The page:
The Stone belonged to the Sicken Lumber Co. Henry Gale also ran the steamer Comfort as a ferry and tugboat at Sombra, and the tug Grace Darling, towing sugar beet barges between Chatham and Wallaceberg. There was nothing he couldn't do in steam or sail, and when he swallowed the anchor thirty-five years ago he made just as good a farmer.

The Frank Perew was finally wrecked on Vermillion Point, Lake Superior, and her crew of seven drowned.

The Nellie Redington of Buffalo, Capt. Andrews, 205 feet long, 33 feet beam, 16 feet depth of hold, 816 tons register, once made a comparable passage of over 800 miles, from a Lake Superior port to Cleveland, in four days. She had the Soo Canal and St. Mary's River to negotiate, for which she took a tug, and she also towed through from Lake Huron to Point Pelee in Lake Erie with the old Humpty Clump, the tug J. P. Clark nicknamed thus from her pegleg skipper. As in the case of the Frank Perew, the towline was said to be in the water all the way, but if the tug was not needed it is strange that she wasted coal all the way down to Point Pelee.

The J. P. Clark capsized in a snowstorm at Windsor, Nov. 9th, 1879, and her cook was drowned, in the same gale which capsized the 60-foot scow schooner Pinta of Port Nelson, off Marigolds Point, below Oakville, and drowned "Bus" Howell, Alex. Mason and William and Joseph Quinn, all of Oakville.

The Nellie Redington passed into Canadian registry in 1914 as a tow barge. She had been built by the same good firm of shipwrights, Quayle and Martin, who built the Frank Perew and her sister, the Mary Elizabeth Perew. The latter, launched in 1861 for Capt. Frank Perew, was 150 feet on the keel, 30 feet beam, 12 feet deep in the hold, and 500 tons register. These three vessels were all larger than any schooners we had on Lake Ontario until after the enlargement of the Welland Canal. Such vessels couldn't come through the old locks.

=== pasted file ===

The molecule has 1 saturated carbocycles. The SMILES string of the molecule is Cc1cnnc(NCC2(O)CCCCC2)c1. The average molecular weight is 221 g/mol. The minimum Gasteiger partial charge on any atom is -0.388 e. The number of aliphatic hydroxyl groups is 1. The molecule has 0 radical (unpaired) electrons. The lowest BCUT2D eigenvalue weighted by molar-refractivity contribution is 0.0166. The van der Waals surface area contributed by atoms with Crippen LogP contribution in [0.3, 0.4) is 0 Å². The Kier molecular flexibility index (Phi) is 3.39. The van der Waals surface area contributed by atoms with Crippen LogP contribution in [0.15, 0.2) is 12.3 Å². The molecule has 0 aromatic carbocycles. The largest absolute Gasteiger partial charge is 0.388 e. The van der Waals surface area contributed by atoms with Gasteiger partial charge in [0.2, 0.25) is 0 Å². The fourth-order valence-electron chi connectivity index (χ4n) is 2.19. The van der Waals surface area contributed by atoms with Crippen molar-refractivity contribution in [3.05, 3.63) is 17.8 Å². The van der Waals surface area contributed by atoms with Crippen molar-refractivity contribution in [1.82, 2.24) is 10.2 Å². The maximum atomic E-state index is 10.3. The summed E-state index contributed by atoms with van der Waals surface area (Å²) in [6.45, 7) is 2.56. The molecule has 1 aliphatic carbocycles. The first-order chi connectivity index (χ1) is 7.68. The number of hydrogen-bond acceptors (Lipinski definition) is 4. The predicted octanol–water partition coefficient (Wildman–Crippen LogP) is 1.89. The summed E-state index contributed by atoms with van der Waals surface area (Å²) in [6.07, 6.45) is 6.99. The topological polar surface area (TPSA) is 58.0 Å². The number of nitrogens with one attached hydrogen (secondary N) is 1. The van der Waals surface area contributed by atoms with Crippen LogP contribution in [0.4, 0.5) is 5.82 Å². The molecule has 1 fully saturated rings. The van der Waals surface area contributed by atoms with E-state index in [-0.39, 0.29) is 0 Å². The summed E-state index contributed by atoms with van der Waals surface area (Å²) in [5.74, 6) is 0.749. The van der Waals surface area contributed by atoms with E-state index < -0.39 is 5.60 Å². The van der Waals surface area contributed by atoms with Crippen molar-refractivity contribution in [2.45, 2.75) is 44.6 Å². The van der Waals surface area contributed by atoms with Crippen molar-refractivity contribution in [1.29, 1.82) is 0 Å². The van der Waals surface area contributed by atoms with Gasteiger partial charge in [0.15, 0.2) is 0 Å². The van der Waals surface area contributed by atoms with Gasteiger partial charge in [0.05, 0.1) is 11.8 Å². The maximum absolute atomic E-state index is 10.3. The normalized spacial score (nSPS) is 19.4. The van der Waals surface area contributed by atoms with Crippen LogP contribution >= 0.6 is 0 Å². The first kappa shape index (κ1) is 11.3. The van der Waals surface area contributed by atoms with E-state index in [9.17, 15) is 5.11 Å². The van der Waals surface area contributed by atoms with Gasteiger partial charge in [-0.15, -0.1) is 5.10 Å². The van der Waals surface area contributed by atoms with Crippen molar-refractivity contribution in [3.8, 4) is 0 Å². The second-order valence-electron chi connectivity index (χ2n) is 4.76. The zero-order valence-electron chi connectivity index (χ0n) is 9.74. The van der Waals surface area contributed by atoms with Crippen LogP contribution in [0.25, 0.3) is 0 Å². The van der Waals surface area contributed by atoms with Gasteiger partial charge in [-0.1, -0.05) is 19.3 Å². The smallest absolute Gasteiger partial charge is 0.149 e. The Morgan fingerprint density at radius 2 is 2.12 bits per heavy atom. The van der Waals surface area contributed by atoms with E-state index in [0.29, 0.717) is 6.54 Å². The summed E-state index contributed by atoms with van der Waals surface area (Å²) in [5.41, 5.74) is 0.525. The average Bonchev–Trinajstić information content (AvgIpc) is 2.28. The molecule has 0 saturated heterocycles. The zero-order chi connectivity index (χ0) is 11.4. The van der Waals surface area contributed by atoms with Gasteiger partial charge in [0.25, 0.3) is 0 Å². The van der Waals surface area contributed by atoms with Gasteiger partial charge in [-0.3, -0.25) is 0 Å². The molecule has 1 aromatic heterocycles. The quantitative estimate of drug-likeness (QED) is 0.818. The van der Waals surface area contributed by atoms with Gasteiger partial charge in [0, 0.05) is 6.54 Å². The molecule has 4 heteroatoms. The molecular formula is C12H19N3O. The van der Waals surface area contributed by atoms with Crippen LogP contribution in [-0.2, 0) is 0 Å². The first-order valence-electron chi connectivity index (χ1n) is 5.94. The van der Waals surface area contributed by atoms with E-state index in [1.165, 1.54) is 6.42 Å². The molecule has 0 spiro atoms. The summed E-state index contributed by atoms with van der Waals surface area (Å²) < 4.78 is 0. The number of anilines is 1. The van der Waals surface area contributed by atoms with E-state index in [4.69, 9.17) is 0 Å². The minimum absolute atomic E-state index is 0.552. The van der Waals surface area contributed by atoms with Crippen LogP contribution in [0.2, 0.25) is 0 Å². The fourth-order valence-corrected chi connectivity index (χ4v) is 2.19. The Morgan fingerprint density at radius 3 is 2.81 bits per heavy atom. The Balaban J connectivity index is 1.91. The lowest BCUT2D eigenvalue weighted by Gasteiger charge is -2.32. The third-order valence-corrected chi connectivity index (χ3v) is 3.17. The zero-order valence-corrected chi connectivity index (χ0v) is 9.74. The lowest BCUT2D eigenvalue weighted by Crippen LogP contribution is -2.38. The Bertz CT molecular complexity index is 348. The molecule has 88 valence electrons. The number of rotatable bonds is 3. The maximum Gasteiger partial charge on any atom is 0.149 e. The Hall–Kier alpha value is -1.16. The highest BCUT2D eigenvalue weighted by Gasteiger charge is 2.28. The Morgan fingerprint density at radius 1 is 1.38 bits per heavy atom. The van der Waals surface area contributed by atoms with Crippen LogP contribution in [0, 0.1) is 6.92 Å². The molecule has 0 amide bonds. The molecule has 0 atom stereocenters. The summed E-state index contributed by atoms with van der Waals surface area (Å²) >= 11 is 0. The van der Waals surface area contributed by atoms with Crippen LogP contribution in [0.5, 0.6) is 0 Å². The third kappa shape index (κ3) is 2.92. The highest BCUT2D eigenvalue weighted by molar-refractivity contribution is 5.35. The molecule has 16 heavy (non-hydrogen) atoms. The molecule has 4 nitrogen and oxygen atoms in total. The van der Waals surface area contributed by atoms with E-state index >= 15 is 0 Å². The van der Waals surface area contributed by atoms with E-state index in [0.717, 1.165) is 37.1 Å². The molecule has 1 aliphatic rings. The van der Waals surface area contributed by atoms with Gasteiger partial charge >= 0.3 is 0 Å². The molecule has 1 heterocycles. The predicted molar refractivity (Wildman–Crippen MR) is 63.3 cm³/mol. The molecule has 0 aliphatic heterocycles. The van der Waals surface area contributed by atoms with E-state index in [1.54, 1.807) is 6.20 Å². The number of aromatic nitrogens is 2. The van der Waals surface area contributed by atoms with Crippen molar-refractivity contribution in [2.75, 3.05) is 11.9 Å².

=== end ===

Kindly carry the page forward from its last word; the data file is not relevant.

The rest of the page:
The Mary Elizabeth Perew was, properly, an object of such local pride that lithographs were made of her in Buffalo by the old firm of Sage Sons and Company, after the style of the famous Currier and Ives clipper ship lithographs in New York. One of the former, reproduced here, shows her bowling along by moonlight, in Lake Huron, with her topgallant sheets let fly and her mizzen gafftopsail half downhauled, either to meet the squall indicated as racing over the waters—or for artistic effect. Thunder Bay Island light is shown gleaming astern. It is noticeable (to or by a shellback) that although the lithograph has all the meticulous accuracy of the period no light screens or sidelights are shown in the fore rigging, but a powerful lantern is gleaming ahead on the bowsprit cap. Red and green sidelights were not in use until after 1850 on salt water, and possibly they came to the lakes even later. The large undivided or "single" square topsail shown on the schooner's foremast was going out of fashion on salt water in 1855, but it persisted on the lakes even twenty years later.




Snider, C. H. J.
Item Type
Date of Publication
20 Feb 1943
Language of Item
Geographic Coverage
  • New York, United States
    Latitude: 42.88645 Longitude: -78.87837
  • Illinois, United States
    Latitude: 41.85003 Longitude: -87.65005
  • Ontario, Canada
    Latitude: 44.4834 Longitude: -80.21638
  • Michigan, United States
    Latitude: 42.97086 Longitude: -82.42491
Richard Palmer
Copyright Statement
Public domain: Copyright has expired according to the applicable Canadian or American laws. No restrictions on use.
Maritime History of the Great Lakes
Powered by / Alimenté par VITA Toolkit

My favourites lets you save items you like, tag them and group them into collections for your own personal use. Viewing "My favourites" will open in a new tab. Login here or start a My favourites account.


"Mary" - by - Moonlight: Schooner Days DLXXVII (577)